Don't worry, I knew it wasn't going to cool that quickly, I was just being hopeful. Time to add some cool water... Added some cool water, waited a bit longer, and eventually said "fuck it! 55°C is good enough!"

Stop judging me, Fritz.

Mashed in, first time ever doing it at this low a temperature, definitely looks different.

I then waited 15 minutes to let the enzymes do their thing. Decoction time.

I pulled the first 9 litres of thick mash out. There is only 5.4kg of grain in this recipe, I'm pretty sure that 9 litres of the thick mash is all of the grain.

No worries, I boiled it.

It feels so wrong, but so right at the same time.

I boiled it for about 10 minutes and started to put it back into the main mash, I eventually just poured the whole lot in.

It didn't reach the target temperature of 63°C, instead it only just got to 58°C.

Fuck. This is where I start stressing. Then it hits me: ANOTHER DECOCTION! THAT'S WHAT THEY ARE FOR RIGHT?! YES! YES!

I take only about 5 litres of the mash this time, because of the smaller temperature increase.

After boiling it again for 10 minutes, I just dumped the whole thing back into the mash.


I just sit down and stare straight ahead.

No, no I didn't just sit there, I boiled the kettle and poured it into the mash tun. Twice.


This is when all felt useless. Time to have a beer.

As I'm sitting there, enjoying the last smoke beer I made, with it's delicious smoked cheese taste, I have an idea.

I can fucking decoct it... AGAIN!


Yeah? Well I did it anyway.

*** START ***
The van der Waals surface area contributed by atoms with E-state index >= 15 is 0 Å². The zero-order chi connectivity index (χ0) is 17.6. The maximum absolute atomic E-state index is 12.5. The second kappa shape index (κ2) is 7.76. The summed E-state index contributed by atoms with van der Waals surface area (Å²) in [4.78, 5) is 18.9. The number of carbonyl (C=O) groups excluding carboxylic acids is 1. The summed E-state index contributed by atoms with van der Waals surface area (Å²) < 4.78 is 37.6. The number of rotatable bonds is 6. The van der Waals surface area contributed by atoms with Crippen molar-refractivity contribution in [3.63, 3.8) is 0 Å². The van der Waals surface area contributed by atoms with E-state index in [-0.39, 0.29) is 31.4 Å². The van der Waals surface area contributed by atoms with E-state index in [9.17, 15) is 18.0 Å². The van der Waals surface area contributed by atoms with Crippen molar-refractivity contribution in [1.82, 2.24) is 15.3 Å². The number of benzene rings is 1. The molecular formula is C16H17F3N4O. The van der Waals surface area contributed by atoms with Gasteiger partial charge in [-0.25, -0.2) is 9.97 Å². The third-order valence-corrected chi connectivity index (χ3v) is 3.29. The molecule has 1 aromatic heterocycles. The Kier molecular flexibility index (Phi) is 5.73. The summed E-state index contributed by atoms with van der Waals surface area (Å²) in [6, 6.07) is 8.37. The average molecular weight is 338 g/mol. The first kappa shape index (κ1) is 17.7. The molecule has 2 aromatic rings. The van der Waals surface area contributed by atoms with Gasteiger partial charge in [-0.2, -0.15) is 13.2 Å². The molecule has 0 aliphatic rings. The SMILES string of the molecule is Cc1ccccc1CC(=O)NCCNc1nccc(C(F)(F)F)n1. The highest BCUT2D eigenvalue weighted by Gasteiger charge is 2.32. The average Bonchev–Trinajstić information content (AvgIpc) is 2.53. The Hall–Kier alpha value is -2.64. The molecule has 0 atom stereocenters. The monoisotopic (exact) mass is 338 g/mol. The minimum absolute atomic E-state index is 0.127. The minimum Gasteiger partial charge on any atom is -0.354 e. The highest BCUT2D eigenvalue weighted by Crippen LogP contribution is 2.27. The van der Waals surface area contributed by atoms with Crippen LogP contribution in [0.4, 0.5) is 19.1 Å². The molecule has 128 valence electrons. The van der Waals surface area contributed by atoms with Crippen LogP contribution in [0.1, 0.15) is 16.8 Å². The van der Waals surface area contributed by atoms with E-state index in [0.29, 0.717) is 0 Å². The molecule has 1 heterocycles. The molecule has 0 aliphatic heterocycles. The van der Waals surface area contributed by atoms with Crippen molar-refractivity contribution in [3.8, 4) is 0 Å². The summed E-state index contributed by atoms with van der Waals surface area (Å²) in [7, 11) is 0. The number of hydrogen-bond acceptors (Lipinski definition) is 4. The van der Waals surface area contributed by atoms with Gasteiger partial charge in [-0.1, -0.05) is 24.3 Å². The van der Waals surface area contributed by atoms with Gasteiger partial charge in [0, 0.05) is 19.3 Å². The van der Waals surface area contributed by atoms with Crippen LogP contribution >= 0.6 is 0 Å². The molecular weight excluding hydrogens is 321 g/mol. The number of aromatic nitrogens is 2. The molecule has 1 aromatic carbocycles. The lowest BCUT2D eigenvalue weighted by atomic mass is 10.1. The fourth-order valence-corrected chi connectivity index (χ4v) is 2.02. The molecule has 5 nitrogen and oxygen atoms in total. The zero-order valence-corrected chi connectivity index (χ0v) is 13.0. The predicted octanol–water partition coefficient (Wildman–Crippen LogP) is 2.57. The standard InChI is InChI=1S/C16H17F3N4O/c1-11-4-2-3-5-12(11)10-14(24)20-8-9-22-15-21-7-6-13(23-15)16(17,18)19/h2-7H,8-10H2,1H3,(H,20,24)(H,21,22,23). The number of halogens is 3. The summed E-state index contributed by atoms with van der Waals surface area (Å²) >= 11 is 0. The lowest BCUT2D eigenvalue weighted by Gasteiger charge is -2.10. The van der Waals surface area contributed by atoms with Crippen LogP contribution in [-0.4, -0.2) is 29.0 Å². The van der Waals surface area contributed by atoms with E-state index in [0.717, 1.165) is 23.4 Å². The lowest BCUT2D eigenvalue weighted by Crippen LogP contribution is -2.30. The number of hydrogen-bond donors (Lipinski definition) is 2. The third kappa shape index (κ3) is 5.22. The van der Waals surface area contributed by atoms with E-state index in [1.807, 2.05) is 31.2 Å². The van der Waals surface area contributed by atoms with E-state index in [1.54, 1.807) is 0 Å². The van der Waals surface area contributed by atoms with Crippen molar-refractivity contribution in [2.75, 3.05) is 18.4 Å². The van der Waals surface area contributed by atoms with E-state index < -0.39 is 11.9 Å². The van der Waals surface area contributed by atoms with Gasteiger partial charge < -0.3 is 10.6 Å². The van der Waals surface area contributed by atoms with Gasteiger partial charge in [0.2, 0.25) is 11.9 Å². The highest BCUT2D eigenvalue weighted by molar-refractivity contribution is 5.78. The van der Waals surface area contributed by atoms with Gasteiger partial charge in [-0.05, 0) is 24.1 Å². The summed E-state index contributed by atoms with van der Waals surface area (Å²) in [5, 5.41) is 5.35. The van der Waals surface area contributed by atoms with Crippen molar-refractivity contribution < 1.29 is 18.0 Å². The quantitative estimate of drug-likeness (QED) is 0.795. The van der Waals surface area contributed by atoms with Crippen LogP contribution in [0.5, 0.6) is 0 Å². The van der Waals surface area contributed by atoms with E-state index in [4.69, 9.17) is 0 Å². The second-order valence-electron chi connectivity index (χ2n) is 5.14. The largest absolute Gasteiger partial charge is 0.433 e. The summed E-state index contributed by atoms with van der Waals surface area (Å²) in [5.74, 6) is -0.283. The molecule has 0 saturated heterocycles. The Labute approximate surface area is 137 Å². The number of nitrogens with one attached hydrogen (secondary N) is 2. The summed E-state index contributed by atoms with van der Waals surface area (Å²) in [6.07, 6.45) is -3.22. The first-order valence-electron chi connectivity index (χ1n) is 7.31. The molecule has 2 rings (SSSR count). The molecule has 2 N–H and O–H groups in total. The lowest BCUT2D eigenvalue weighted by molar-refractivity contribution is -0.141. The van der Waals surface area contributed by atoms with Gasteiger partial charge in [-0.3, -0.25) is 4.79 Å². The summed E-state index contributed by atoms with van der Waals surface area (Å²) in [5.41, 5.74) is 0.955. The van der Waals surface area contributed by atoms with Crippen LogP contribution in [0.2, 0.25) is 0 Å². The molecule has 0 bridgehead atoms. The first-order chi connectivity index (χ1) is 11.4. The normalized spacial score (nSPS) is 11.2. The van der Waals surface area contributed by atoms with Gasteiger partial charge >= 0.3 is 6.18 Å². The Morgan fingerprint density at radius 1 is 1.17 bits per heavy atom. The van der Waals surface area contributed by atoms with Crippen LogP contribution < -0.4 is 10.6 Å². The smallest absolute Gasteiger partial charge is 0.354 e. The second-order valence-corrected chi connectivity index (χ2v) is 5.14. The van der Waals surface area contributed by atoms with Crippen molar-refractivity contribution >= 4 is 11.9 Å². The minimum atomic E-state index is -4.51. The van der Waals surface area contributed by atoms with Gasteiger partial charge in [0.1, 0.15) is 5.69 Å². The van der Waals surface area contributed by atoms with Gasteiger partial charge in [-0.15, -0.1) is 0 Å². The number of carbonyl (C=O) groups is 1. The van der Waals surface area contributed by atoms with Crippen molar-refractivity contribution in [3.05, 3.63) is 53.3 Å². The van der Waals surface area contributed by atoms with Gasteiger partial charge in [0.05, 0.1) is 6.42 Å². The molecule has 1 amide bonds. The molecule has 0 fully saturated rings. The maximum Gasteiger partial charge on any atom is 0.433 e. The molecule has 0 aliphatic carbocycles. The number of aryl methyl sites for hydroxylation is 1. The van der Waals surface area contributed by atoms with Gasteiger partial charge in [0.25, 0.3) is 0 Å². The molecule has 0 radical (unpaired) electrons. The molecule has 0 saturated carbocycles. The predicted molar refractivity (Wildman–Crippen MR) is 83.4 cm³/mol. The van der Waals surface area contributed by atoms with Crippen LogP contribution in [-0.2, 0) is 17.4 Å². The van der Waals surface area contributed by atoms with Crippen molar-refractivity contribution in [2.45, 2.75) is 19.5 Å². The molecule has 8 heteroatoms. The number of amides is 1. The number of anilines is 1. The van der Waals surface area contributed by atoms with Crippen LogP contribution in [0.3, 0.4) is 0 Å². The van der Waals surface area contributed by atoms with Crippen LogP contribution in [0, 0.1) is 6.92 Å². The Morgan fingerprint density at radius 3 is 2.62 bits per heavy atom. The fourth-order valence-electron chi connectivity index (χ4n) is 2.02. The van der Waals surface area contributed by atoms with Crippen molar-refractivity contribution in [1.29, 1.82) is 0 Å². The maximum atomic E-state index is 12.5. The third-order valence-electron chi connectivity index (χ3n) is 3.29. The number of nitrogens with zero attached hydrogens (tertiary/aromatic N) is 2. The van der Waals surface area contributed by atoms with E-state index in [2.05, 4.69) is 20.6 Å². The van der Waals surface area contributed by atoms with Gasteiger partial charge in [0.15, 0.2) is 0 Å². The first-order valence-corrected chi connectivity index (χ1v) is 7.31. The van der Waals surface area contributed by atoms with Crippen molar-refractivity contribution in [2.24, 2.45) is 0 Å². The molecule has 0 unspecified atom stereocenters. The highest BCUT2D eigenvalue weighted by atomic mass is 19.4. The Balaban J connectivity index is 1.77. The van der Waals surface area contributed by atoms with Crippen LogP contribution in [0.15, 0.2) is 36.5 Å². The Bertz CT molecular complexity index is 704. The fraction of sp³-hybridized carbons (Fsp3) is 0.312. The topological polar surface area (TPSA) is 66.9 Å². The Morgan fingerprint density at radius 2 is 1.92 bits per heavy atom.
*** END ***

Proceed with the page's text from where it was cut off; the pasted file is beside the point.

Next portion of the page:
It worked. I just got above 63°C.

I waited for 45 minutes while the low temperature mash took place, little did I know more trouble was just around the bend...

Stuck sparge.

Because I had put more water into the mash that I needed, the pressure on the grain bed was quite high, and this caused it to compact down, blocking liquid from getting through. It would have been bad, but I just poured some of my heated sparge water in, stirred it up and kept going. I was not in the mood for any more shit. It worked, but the remnants looked like a post apocalyptic wasteland...

Well, time for the boil. But first, another beer.

This is HOLY MALT. I made a blog post about the brew day recently, and this is now one of the last bottles. You know what that means. It is awesome.

It almost looks like a black IPA here, but in the right light, it glows like a red sunset. Sticky burnt toffee, tongue searing bitterness, pine needles, tropical fruit, biscuity bread crust, this beer rules.

How's the boil going?

Ahh my favourite part, the velvety protein foam on top, swirling elegantly with every small stir. Everything seems so calm now that I have the sweet wort in my grasp and everything is under control.

The boil went without a hitch, it felt so good.

I no-chilled the beer, but not before I collected 2.5L of wort from the kettle into my new 3L Erlenmeyer Borosilicate flask! Real wort starter! I had a small extract starter in the flask before, but I decided to give them some more sugar and keep them healthy, that's why I split the two.

Anyway, until the next decoction.


EDIT: Today after it had cooled over night, the gravity came in at 1.052, but I got 23L instead of the planned 20. Pretty close, even with all the hiccups. Pitched the yeast and a few hours later, activity!

No comments:

Post a Comment